The charges, expected to be unsealed Thursday, are related to alleged tax crimes over perks and benefits awarded to employees, including rent-free homes, car leases and bonuses, people familiar with the matter told CNN.
The significant legal escalation is also sure to have wider political consequences as Trump seeks to relaunch his political career after his defeat to President Joe Biden and hints at another White House run in 2024.
It will offer the former President a dubious route to more time in the spotlight that he craves, fuel new claims that he’s the innocent victim of establishment witch hunts and prolong the already acrimonious national reckoning over one of the most divisive presidencies in history.
He is weaponizing the charges for political gain — even before they are unsealed.
“They will do anything to stop the MAGA movement (and me), even if it involves prosecutorial misconduct and harassment of a political opponent, which they are using at levels rarely seen before,” Trump said in an incandescent statement on Monday.
“They leak, they lie, and they campaign based on information that has already been gone through in other of the many investigations I have put up with,” Trump said, characteristically manipulating moments when he is held to account to feed the sense of personal grievance he shares with supporters.
CNN legal analyst Elie Honig said the expected unsealing of the charges on Thursday represents a “good news/bad news” situation for the former President.
“The bad news is your company is about to get indicted — the company that bears your name. That means they’re going to have a long, expensive, difficult legal battle and if they’re convicted, that means they could have to pay major fines, restitution, even could spell the end of the Trump Org.”
“The good news if you’re Donald Trump is you’re not going to jail based on an indictment of the Trump Org. No individual can go to jail based on an indictment of a corporation,” Honig told CNN’s Poppy Harlow on Wednesday.
The stakes for prosecutors in what would otherwise be a little-noticed white-collar case are also enormous, since they are sizing up a firm owned by a billionaire former President who is the effective leader of the Republican Party. Claims of political motivations will become even more acute if these charges are the only ones that result from the investigation.
The indictments will come as Trump faces scrutiny on multiple fronts. His lies about election fraud last November are continually being undermined by fresh evidence. And the House of Representatives on Wednesday voted to form a select committee to investigate his incitement of the January 6 attack on the US Capitol. The move comes after Senate Republicans killed off an attempt to set up a bipartisan, independent commission to look into the insurrection. Committee hearings are likely to refresh public memories of the mob assault on the Capitol and of Trump’s wider attack on democracy — just as he heads out onto the midterm election campaign trail.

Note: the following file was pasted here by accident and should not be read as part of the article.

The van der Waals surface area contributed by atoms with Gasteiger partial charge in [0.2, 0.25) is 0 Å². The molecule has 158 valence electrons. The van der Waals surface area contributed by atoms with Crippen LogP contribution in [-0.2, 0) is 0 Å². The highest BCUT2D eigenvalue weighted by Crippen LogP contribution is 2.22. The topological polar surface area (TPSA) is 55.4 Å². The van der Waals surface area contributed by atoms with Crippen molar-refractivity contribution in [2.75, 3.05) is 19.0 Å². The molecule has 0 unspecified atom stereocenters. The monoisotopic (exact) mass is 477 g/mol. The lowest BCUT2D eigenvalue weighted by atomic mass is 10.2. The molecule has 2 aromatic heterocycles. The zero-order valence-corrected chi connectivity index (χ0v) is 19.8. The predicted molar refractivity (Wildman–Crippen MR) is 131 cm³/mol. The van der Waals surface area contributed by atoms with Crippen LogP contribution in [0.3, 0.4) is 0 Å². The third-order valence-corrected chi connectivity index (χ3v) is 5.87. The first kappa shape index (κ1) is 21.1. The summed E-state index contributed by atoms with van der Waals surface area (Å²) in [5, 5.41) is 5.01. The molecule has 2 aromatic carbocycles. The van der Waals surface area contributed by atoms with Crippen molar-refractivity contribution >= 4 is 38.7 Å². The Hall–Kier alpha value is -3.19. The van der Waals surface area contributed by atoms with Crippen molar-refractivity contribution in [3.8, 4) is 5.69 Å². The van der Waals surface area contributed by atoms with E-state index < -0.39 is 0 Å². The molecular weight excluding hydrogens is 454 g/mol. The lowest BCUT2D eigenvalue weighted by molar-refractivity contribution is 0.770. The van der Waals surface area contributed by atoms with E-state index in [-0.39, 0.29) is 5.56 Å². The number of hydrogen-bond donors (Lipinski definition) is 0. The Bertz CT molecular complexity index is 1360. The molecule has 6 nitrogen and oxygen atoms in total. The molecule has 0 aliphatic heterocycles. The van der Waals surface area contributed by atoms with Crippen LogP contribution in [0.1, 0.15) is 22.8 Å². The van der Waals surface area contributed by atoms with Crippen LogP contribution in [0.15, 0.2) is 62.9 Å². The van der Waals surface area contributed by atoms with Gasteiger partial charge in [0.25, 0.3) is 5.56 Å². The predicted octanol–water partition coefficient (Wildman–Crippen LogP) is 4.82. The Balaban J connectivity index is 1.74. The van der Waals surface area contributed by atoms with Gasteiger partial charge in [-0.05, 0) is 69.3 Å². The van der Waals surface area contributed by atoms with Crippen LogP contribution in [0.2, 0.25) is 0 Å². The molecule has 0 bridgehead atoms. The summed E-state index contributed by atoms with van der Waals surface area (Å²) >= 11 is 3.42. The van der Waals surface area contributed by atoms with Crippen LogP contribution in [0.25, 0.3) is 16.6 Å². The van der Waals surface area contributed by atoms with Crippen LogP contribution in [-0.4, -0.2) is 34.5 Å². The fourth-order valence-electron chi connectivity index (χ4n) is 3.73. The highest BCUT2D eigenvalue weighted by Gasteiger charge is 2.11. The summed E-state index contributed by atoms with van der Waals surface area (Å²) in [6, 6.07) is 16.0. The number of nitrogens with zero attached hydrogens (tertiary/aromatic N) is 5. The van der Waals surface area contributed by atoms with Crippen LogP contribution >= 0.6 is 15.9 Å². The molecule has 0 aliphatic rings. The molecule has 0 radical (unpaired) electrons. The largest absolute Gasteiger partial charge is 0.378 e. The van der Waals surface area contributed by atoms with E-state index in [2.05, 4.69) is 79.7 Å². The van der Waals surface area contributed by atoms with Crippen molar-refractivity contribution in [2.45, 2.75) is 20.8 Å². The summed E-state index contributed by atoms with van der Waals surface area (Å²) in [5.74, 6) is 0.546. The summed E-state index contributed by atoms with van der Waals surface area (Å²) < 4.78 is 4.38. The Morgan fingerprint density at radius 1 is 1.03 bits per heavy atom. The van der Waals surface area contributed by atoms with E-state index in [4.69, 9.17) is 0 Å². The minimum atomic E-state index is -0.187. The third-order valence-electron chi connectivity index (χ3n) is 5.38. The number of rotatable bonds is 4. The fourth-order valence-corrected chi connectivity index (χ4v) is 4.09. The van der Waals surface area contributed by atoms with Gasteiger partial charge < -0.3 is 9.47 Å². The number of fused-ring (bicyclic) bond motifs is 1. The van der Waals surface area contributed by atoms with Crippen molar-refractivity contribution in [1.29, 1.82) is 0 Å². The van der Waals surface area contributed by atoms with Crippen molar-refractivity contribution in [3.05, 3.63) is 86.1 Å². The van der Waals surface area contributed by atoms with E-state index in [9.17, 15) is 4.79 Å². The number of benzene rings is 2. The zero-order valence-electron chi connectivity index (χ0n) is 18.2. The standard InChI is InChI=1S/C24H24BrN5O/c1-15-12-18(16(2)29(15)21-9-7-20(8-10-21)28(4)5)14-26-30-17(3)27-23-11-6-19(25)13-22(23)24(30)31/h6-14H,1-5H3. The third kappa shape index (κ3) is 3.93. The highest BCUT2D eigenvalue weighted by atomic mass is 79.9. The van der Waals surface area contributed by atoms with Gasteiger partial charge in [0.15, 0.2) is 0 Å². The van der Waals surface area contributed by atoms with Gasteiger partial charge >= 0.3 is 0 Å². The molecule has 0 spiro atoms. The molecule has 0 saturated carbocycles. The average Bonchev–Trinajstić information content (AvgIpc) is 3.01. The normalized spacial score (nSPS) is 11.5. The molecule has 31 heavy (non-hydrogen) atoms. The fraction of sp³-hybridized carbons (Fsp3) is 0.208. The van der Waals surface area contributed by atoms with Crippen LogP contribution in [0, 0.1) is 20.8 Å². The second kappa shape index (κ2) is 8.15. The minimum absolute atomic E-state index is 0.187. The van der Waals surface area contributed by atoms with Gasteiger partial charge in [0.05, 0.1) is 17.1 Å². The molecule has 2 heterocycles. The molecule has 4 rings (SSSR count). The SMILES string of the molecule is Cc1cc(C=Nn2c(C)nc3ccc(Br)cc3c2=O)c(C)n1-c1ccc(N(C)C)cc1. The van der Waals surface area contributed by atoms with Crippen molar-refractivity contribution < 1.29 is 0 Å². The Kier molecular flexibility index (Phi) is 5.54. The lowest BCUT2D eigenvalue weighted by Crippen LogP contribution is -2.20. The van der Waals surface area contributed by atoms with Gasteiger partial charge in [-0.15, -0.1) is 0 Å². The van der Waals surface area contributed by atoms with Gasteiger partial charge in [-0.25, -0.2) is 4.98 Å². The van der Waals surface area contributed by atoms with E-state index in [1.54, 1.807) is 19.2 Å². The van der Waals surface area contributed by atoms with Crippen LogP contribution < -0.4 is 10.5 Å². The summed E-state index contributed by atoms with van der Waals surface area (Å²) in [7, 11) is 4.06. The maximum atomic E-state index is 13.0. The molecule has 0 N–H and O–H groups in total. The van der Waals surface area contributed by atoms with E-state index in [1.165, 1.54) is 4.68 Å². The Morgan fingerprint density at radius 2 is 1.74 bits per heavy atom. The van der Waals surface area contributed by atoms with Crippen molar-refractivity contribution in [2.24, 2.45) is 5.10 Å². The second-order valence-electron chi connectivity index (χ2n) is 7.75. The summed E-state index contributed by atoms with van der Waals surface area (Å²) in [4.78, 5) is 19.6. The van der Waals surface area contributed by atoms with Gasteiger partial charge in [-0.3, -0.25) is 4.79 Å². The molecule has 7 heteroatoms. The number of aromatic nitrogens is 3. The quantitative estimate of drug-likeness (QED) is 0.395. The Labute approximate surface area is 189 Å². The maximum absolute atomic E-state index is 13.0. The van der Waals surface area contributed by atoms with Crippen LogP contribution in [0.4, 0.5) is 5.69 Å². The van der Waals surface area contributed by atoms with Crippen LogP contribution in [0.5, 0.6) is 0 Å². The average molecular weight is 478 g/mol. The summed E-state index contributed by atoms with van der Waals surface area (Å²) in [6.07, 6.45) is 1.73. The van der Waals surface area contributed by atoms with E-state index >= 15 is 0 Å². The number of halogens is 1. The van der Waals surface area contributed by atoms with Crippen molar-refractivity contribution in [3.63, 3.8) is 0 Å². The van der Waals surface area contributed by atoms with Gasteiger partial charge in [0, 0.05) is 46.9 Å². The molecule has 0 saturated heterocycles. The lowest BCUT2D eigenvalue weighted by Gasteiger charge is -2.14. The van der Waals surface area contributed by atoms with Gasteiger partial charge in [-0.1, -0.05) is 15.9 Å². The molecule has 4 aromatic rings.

Trump’s ‘eyes and ears’
The indictment will pile even more pressure on Weisselberg, who once described himself as Trump’s “eyes and ears” at the firm, to cooperate with prosecutors — and set up a fateful test of his loyalty to the former President.
Weisselberg’s lawyers have told prosecutors he will not cooperate and he is expected to plead guilty. Although he is reputed to know all the secrets of the Trump Organization, there is no public evidence so far of wrongdoing that might implicate the former President.
But Weisselberg’s knowledge about almost every aspect of the former President’s finances could provide a valuable resource for prosecutors. His relationship with Trump dates back decades, and he served as the treasurer of Trump’s charity. He helped prepare Trump’s tax returns and is the only non-family member to serve as trustee of the trust that holds the President’s interest in his own companies.
Vance’s probe has been joined by New York state Attorney General Letitia James, who, like Vance, is a Democrat, prompting furious claims by Trump that he is being persecuted by “radical left” officials.
The investigations are ongoing and this week’s developments do not preclude future charges against other members of the Trump Organization’s hierarchy. But it’s also possible that no further charges will follow and that prosecutors do not have sufficient evidence to charge the former President — even if they want to.
Weisselberg is expected to turn himself in to prosecutors Thursday morning, two sources with knowledge of the situation told CNN. The dramatic development came after lawyers for the Trump Organization spent time this week trying to persuade prosecutors not to lay charges in the case.
Mary Mulligan, a lawyer for Weisselberg, declined to comment. A spokesman for Vance also declined to comment. Trump Organization lawyers didn’t respond to a request for comment.
But the details of the indictments against Weisselberg and the Trump Organization may begin to answer some of the questions about the breadth of this probe and how much it threatens Trump.
CNN’s Kara Scannell, Erica Orden and Sonia Moghe contributed to this story.